Judd Deere, a White House spokesman, said: “Any suggestion that President Trump is struggling on tone or message is completely false. During these difficult times, Americans are receiving comfort, hope and resources from their president, as well as their local officials, and Americans are responding in unprecedented ways.”

Some of Mr. Trump’s aides have quietly suggested to him that he ratchet back his public attacks on the governors who have emerged as leaders in the response to the virus. But they acknowledge their efforts can be something of a fool’s errand; the president has his style and he won’t change, they say.

His attacks on Gov. Gretchen Whitmer of Michigan, a popular Democrat and potential vice-presidential pick for Mr. Biden — whom Mr. Trump called a “half-Whit” and “that woman” — were of particular concern to some aides and political advisers, who believe he risked alienating voters in a pivotal state.

Representative Paul Mitchell, a Michigan Republican, said he had contacted a senior White House official, as well as Ms. Whitmer herself, to express his unhappiness about their mutual sniping.

“It is not helpful to hurl names and talk about badly about people,” Mr. Mitchell said. “We need to focus on the problem.”

At Mr. Trump’s re-election campaign, staff members have closely monitored internal polling data showing an erosion of the gains Mr. Trump made immediately after he put social distancing guidelines in place. Advisers are torn between knowing that a less abrasive approach would help Mr. Trump and their awareness that he can’t tolerate criticism, regardless of the setting.

Mr. Trump’s limited gains in the polls are all the more striking when compared with those made by governors in both parties; many are enjoying double-digit gains in their approval ratings. And Mr. Trump’s penchant for ad hominem attacks, Republicans say, illustrates why he has little room for growth among the electorate.

“He can’t escape his instincts, his desire to put people down, like Mitt Romney, or to talk about his ratings,” said former Representative Carlos Curbelo, a Florida Republican. “That’s why he’s not getting the George W. Bush post-9/11 treatment. A leader in this sort of crisis should have a 75-to-80-percent approval rating.”

That would prove difficult for even a more conventional president at a time the country is so politically divided, but a number of prominent Republicans believe Mr. Trump has hurt himself by making only the most halting attempts at demonstrating an above-the-fray unity.

For example, aides to both Mr. Bush and Mr. Obama said that neither had been asked by the White House to do anything to aid the response to the crisis.

“The model of Obama asking Bush and Clinton to work on Haiti is a really good model,” said former Gov. Bill Haslam of Tennessee, recalling how Mr. Obama deployed Mr. Bush and former President Bill Clinton to lead the United States’ assistance to Haiti after the devastating 2010 earthquake there.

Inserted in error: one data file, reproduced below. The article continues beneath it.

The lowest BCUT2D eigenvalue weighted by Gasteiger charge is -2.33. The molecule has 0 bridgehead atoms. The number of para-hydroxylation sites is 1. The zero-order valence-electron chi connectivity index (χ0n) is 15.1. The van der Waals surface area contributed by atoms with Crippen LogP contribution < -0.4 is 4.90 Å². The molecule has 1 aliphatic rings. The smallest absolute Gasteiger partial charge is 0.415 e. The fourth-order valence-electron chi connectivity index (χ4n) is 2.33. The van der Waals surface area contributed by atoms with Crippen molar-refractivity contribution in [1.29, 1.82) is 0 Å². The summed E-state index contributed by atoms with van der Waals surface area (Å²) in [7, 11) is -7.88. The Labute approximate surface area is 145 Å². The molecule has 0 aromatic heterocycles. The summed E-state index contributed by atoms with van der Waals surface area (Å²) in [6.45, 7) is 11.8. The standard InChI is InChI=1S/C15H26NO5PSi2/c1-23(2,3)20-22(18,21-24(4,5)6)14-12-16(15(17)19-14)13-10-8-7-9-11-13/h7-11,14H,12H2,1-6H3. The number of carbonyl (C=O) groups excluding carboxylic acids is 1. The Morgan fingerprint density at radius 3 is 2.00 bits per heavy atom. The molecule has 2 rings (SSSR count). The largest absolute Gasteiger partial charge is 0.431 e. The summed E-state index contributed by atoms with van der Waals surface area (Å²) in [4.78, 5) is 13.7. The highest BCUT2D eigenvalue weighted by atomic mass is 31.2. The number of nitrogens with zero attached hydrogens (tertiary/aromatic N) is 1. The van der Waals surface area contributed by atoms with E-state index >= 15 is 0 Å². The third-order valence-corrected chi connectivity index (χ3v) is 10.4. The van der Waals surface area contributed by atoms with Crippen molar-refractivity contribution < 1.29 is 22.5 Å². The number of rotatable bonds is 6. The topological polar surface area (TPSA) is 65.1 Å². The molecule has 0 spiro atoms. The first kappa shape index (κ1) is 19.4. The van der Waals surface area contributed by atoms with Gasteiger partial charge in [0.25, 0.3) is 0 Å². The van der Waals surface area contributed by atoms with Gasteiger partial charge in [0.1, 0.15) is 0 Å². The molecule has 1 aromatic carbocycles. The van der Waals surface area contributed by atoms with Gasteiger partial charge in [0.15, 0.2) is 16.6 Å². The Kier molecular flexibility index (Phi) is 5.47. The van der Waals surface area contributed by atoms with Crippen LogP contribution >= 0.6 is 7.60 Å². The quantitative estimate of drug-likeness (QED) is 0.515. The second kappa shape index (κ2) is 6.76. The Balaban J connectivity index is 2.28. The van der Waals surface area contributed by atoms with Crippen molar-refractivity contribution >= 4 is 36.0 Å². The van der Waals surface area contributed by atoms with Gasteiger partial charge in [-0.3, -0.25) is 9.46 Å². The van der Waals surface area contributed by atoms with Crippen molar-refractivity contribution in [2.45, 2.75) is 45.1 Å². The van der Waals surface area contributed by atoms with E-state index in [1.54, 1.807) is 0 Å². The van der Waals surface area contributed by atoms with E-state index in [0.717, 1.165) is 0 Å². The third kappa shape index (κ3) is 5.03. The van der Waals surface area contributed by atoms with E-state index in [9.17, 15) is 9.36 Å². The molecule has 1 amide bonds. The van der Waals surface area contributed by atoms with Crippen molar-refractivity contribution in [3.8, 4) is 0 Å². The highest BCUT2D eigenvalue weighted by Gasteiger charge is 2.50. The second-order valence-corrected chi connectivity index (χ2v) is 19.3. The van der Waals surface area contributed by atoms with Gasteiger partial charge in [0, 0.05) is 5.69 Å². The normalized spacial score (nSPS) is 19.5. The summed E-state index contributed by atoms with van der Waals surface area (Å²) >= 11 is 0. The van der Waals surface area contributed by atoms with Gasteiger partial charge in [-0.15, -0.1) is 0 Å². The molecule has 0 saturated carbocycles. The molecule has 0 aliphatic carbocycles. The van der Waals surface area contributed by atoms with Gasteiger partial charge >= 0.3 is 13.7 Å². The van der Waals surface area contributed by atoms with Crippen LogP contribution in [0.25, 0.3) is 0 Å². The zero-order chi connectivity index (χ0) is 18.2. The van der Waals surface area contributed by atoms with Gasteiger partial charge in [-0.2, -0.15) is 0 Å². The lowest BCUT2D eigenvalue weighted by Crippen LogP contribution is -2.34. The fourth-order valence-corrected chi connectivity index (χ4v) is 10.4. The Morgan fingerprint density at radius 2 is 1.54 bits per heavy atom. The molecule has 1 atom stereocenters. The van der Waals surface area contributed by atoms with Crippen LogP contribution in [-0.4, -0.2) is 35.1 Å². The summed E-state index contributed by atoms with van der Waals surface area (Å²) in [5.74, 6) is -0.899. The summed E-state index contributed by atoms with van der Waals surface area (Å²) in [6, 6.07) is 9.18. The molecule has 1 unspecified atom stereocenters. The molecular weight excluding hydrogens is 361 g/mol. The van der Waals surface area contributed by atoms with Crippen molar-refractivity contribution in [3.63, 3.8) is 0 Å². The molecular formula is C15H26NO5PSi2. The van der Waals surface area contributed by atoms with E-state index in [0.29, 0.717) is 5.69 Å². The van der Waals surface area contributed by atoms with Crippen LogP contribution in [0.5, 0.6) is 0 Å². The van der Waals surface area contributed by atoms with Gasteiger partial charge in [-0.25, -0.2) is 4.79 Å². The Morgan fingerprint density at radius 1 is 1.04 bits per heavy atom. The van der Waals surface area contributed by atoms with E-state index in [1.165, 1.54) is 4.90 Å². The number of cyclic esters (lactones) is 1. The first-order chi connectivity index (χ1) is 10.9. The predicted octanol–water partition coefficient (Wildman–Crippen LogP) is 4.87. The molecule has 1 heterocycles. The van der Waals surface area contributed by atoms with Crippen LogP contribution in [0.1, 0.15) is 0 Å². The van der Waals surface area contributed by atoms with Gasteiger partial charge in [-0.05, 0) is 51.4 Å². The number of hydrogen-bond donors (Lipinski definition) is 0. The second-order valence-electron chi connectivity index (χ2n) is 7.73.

But Mr. Haslam and other Republicans believe Mr. Trump needs to go much further. Mr. Haslam called for creating a recovery team and installing “the economic equivalent of Dr. Fauci” as its leader. Asked whom he had in mind, Mr. Haslam suggested Mitch Daniels, who previously served as the governor of Indiana, the head of the Office of Management and Budget and as chief executive of the pharmaceutical company Eli Lilly.

A number of senators, including Mr. Graham, are also pushing for a sort of economic task force to complement the virus task force.

“The administration needs to be thinking through what does it look like to get back to business,” said Senator Pat Toomey of Pennsylvania, suggesting that it should “give a lot of thought to how we scale back up economically, because that’s going to be the next big challenge for us.”

The health of the economy may pose the biggest challenge to Mr. Trump’s re-election.

Mr. Toomey said he “won’t be surprised if we have 25 percent unemployment,” which would match the height of the Great Depression, by the start of the summer. But he said that if voters believed “the president has handled this well under the circumstances, and we’re on a good path, he has a shot.”

Other Republicans are more skeptical that Mr. Trump can win if he’s still saddled with double-digit unemployment in November. “I think that makes it really hard,” said Tony Fratto, a former Bush administration official.

And then there’s the matter of Mr. Trump and his conduct at the daily briefings.

Mr. Toomey has been outspoken about the need for Americans to wear masks when they leave home. Last week he had a 20-minute conversation with the president, whom he described as “thoughtful and engaged.”

By week’s end, the Centers for Disease Control and Prevention had issued guidelines: People should wear “cloth face coverings in public settings where other social distancing measures are difficult to maintain.” The agency’s decision was based in part on recent studies showing that people without symptoms can give the virus to others.

But in the same briefing where he announced the guidelines, Mr. Trump diminished the move as “a recommendation.”

“I just don’t want to wear one myself,” he said, explaining that he had no symptoms. “I am feeling good.”